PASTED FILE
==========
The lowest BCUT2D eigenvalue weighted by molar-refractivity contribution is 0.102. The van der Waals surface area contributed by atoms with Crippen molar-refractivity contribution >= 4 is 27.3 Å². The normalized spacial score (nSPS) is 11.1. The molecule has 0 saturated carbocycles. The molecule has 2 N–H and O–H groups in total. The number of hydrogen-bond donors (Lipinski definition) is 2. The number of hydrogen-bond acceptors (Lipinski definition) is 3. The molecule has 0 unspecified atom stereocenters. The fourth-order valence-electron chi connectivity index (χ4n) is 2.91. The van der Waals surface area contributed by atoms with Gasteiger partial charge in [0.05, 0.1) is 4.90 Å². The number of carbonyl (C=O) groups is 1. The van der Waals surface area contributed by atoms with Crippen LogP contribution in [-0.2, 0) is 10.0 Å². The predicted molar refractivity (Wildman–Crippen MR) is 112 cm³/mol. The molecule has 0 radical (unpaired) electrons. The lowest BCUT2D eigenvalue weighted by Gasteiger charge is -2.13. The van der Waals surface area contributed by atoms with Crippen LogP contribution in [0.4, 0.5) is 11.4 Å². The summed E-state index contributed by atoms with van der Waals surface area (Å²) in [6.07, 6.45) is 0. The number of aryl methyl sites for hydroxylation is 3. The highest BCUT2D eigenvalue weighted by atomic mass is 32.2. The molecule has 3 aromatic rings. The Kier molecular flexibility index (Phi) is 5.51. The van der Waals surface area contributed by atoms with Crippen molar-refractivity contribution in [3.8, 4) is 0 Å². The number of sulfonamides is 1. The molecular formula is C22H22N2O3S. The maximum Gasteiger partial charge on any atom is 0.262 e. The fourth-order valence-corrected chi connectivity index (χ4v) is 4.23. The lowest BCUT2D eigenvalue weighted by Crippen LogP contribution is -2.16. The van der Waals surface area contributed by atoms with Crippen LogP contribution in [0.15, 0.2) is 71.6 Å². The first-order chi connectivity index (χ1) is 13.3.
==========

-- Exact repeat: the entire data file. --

The lowest BCUT2D eigenvalue weighted by molar-refractivity contribution is 0.102. The van der Waals surface area contributed by atoms with Crippen molar-refractivity contribution >= 4 is 27.3 Å². The normalized spacial score (nSPS) is 11.1. The molecule has 0 saturated carbocycles. The molecule has 2 N–H and O–H groups in total. The number of hydrogen-bond donors (Lipinski definition) is 2. The number of hydrogen-bond acceptors (Lipinski definition) is 3. The molecule has 0 unspecified atom stereocenters. The fourth-order valence-electron chi connectivity index (χ4n) is 2.91. The van der Waals surface area contributed by atoms with Gasteiger partial charge in [0.05, 0.1) is 4.90 Å². The number of carbonyl (C=O) groups is 1. The van der Waals surface area contributed by atoms with Crippen LogP contribution in [-0.2, 0) is 10.0 Å². The predicted molar refractivity (Wildman–Crippen MR) is 112 cm³/mol. The molecule has 0 radical (unpaired) electrons. The lowest BCUT2D eigenvalue weighted by Gasteiger charge is -2.13. The van der Waals surface area contributed by atoms with Crippen LogP contribution in [0.4, 0.5) is 11.4 Å². The summed E-state index contributed by atoms with van der Waals surface area (Å²) in [6.07, 6.45) is 0. The number of aryl methyl sites for hydroxylation is 3. The highest BCUT2D eigenvalue weighted by atomic mass is 32.2. The molecule has 3 aromatic rings. The Kier molecular flexibility index (Phi) is 5.51. The van der Waals surface area contributed by atoms with Crippen molar-refractivity contribution in [3.8, 4) is 0 Å². The number of sulfonamides is 1. The molecular formula is C22H22N2O3S. The maximum Gasteiger partial charge on any atom is 0.262 e. The fourth-order valence-corrected chi connectivity index (χ4v) is 4.23. The lowest BCUT2D eigenvalue weighted by Crippen LogP contribution is -2.16. The van der Waals surface area contributed by atoms with Crippen LogP contribution in [0.15, 0.2) is 71.6 Å². The first-order chi connectivity index (χ1) is 13.3.